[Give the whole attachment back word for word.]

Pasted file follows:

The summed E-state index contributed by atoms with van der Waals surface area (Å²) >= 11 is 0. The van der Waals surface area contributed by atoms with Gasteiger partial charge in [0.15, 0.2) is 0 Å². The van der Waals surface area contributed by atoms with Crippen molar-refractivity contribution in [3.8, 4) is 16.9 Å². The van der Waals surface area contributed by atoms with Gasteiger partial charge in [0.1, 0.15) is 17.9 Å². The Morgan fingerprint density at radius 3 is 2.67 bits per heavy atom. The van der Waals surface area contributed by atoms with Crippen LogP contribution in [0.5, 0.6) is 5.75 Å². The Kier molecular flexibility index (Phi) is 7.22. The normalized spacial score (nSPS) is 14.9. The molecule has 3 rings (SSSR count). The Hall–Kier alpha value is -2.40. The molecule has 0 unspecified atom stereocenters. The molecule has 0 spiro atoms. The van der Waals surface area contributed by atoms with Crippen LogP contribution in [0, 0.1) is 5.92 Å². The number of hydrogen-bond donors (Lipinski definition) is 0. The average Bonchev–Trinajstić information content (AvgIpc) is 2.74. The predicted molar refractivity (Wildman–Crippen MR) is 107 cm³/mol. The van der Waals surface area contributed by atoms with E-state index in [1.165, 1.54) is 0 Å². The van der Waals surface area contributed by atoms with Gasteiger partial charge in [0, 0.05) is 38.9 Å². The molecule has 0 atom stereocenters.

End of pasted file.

The summed E-state index contributed by atoms with van der Waals surface area (Å²) >= 11 is 0. The van der Waals surface area contributed by atoms with Gasteiger partial charge in [0.15, 0.2) is 0 Å². The van der Waals surface area contributed by atoms with Crippen molar-refractivity contribution in [3.8, 4) is 16.9 Å². The van der Waals surface area contributed by atoms with Gasteiger partial charge in [0.1, 0.15) is 17.9 Å². The Morgan fingerprint density at radius 3 is 2.67 bits per heavy atom. The van der Waals surface area contributed by atoms with Crippen LogP contribution in [0.5, 0.6) is 5.75 Å². The Kier molecular flexibility index (Phi) is 7.22. The normalized spacial score (nSPS) is 14.9. The molecule has 3 rings (SSSR count). The Hall–Kier alpha value is -2.40. The molecule has 0 unspecified atom stereocenters. The molecule has 0 spiro atoms. The van der Waals surface area contributed by atoms with Crippen LogP contribution in [0, 0.1) is 5.92 Å². The number of hydrogen-bond donors (Lipinski definition) is 0. The average Bonchev–Trinajstić information content (AvgIpc) is 2.74. The predicted molar refractivity (Wildman–Crippen MR) is 107 cm³/mol. The van der Waals surface area contributed by atoms with E-state index in [1.165, 1.54) is 0 Å². The van der Waals surface area contributed by atoms with Gasteiger partial charge in [0, 0.05) is 38.9 Å². The molecule has 0 atom stereocenters.